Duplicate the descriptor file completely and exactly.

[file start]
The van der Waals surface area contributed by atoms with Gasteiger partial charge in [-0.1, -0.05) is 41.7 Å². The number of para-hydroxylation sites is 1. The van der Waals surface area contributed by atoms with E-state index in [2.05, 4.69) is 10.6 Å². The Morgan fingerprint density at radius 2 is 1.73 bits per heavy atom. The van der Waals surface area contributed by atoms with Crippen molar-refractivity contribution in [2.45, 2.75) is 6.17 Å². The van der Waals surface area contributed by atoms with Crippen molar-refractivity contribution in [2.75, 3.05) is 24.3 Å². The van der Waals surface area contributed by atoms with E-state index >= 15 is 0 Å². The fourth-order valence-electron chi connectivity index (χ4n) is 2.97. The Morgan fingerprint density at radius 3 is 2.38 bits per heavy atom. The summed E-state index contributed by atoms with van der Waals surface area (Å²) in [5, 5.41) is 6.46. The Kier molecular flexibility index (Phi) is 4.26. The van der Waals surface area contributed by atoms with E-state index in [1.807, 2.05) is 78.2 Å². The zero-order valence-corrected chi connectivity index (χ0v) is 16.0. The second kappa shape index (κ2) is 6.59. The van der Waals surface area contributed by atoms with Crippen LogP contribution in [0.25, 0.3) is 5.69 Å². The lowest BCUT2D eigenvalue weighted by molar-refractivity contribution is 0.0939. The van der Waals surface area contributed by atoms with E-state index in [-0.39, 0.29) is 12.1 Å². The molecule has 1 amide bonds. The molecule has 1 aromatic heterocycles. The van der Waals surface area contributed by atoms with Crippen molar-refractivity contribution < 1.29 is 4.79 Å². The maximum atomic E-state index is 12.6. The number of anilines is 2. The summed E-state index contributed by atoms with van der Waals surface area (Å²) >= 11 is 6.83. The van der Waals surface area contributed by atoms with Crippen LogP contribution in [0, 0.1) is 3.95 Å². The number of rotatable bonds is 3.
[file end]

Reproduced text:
The van der Waals surface area contributed by atoms with Gasteiger partial charge in [-0.1, -0.05) is 41.7 Å². The number of para-hydroxylation sites is 1. The van der Waals surface area contributed by atoms with E-state index in [2.05, 4.69) is 10.6 Å². The Morgan fingerprint density at radius 2 is 1.73 bits per heavy atom. The van der Waals surface area contributed by atoms with Crippen molar-refractivity contribution in [2.45, 2.75) is 6.17 Å². The van der Waals surface area contributed by atoms with Crippen molar-refractivity contribution in [2.75, 3.05) is 24.3 Å². The van der Waals surface area contributed by atoms with E-state index >= 15 is 0 Å². The fourth-order valence-electron chi connectivity index (χ4n) is 2.97. The Morgan fingerprint density at radius 3 is 2.38 bits per heavy atom. The summed E-state index contributed by atoms with van der Waals surface area (Å²) in [5, 5.41) is 6.46. The Kier molecular flexibility index (Phi) is 4.26. The van der Waals surface area contributed by atoms with E-state index in [1.807, 2.05) is 78.2 Å². The zero-order valence-corrected chi connectivity index (χ0v) is 16.0. The second kappa shape index (κ2) is 6.59. The van der Waals surface area contributed by atoms with Crippen LogP contribution in [0.25, 0.3) is 5.69 Å². The lowest BCUT2D eigenvalue weighted by molar-refractivity contribution is 0.0939. The van der Waals surface area contributed by atoms with E-state index in [-0.39, 0.29) is 12.1 Å². The molecule has 1 amide bonds. The molecule has 1 aromatic heterocycles. The van der Waals surface area contributed by atoms with Crippen molar-refractivity contribution < 1.29 is 4.79 Å². The maximum atomic E-state index is 12.6. The number of anilines is 2. The summed E-state index contributed by atoms with van der Waals surface area (Å²) >= 11 is 6.83. The van der Waals surface area contributed by atoms with Crippen LogP contribution in [0, 0.1) is 3.95 Å². The number of rotatable bonds is 3.